Author: Sanders, Eli
Date published: May 30, 2012
Journal code: STRR
In response to an April 25 Stranger story on hundreds of campaign documents that were discovered in Rob McKenna's King County Council archives-and a May 21 Associated Press report that dug even deeper into "The McKenna Files"-two new ethics complaints have been filed against the Republican gubernatorial candidate.
Kimberly Christensen, who describes herself as a freelance writer, mom, and former midwife from Wallingford, filed her complaint with the King County Ombudsman's Office on May 23, alleging that McKenna, while serving on the county council, demonstrated a "complete disregard" for rules prohibiting campaign activities inside government offices.
"When I read the Stranger and AP articles, it seemed like it was begging for someone to file a complaint," Christensen says. "All the information was there, but I know that in order for it to be investigated, somebody actually has to file."
The county ombudsman's office confirmed that it has received two complaints regarding McKenna (the other, apparently, is from lawyer Kyle Olive).
Christensen says she's "hoping there will be some sort of formal censure" of McKenna, whose King County archives feature lots of documents that shouldn't be there: fundraising lists, a list of potential table captains for McKenna's 2003 reelection campaign kickoffbreakfast, supporter seating charts, and a draftcampaign speech. State law prohibits elected officials from conducting political activity out of their government offices.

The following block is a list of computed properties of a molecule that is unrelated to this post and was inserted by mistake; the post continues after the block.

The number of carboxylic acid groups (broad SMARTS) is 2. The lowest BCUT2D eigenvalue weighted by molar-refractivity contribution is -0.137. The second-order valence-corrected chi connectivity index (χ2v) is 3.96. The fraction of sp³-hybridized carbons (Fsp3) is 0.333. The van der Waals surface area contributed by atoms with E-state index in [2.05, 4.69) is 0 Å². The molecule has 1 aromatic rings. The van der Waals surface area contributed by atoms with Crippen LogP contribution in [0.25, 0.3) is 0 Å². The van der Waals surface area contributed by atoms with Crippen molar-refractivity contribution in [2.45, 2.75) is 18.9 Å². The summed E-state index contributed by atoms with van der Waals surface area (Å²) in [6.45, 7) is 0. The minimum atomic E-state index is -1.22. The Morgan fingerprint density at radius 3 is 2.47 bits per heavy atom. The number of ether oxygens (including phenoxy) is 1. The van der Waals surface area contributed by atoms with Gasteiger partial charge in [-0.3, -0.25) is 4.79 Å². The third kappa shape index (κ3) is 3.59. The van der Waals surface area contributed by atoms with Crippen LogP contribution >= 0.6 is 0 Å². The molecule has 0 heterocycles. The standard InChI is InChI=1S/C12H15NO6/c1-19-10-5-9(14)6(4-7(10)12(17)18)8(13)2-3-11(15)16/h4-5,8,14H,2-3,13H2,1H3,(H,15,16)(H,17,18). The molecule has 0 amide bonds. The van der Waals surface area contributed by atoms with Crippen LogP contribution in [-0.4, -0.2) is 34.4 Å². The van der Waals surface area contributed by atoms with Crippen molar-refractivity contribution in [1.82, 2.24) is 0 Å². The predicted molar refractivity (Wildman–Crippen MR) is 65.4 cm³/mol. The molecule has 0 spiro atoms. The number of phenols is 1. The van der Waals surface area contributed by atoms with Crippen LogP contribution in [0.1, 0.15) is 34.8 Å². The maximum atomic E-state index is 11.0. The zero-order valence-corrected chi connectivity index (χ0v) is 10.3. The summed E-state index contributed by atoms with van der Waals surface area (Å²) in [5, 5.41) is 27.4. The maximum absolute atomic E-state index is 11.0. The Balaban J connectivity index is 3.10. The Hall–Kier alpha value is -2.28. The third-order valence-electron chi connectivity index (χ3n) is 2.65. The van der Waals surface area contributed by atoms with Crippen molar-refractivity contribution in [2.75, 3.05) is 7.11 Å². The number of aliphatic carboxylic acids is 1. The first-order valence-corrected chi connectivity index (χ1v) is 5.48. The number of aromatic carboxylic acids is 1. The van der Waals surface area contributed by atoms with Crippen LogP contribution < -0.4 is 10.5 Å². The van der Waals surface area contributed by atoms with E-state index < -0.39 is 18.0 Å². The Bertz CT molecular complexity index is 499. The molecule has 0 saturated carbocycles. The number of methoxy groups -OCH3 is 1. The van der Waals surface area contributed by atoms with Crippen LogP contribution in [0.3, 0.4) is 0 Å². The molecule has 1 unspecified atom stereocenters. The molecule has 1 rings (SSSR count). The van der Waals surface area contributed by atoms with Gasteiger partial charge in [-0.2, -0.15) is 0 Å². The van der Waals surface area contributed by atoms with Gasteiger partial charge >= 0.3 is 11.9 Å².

"We will make determinations about these complaints as soon as we can," says Jon Stier, senior deputy ombudsman. He noted that the King County ethics code provides for civil penalties-meaning fines-for a person found to have committed ethics violations. But he could not say whether a person no longer working for King County (McKenna now works for the state as attorney general) can be the subject of a King County ethics investigation.
Christensen remains hopeful that the county will take action. "As a midwife, and seeing how really critical access to health care is for women and children, I worked really hard on supporting health-care reform and volunteered on a lot of campaigns to get that going," she says. "So when McKenna filed a lawsuit trying to overturn health-care reform, I got really pissed offand decided to actively work against him becoming governor."
McKenna's campaign did not respond to a request for comment.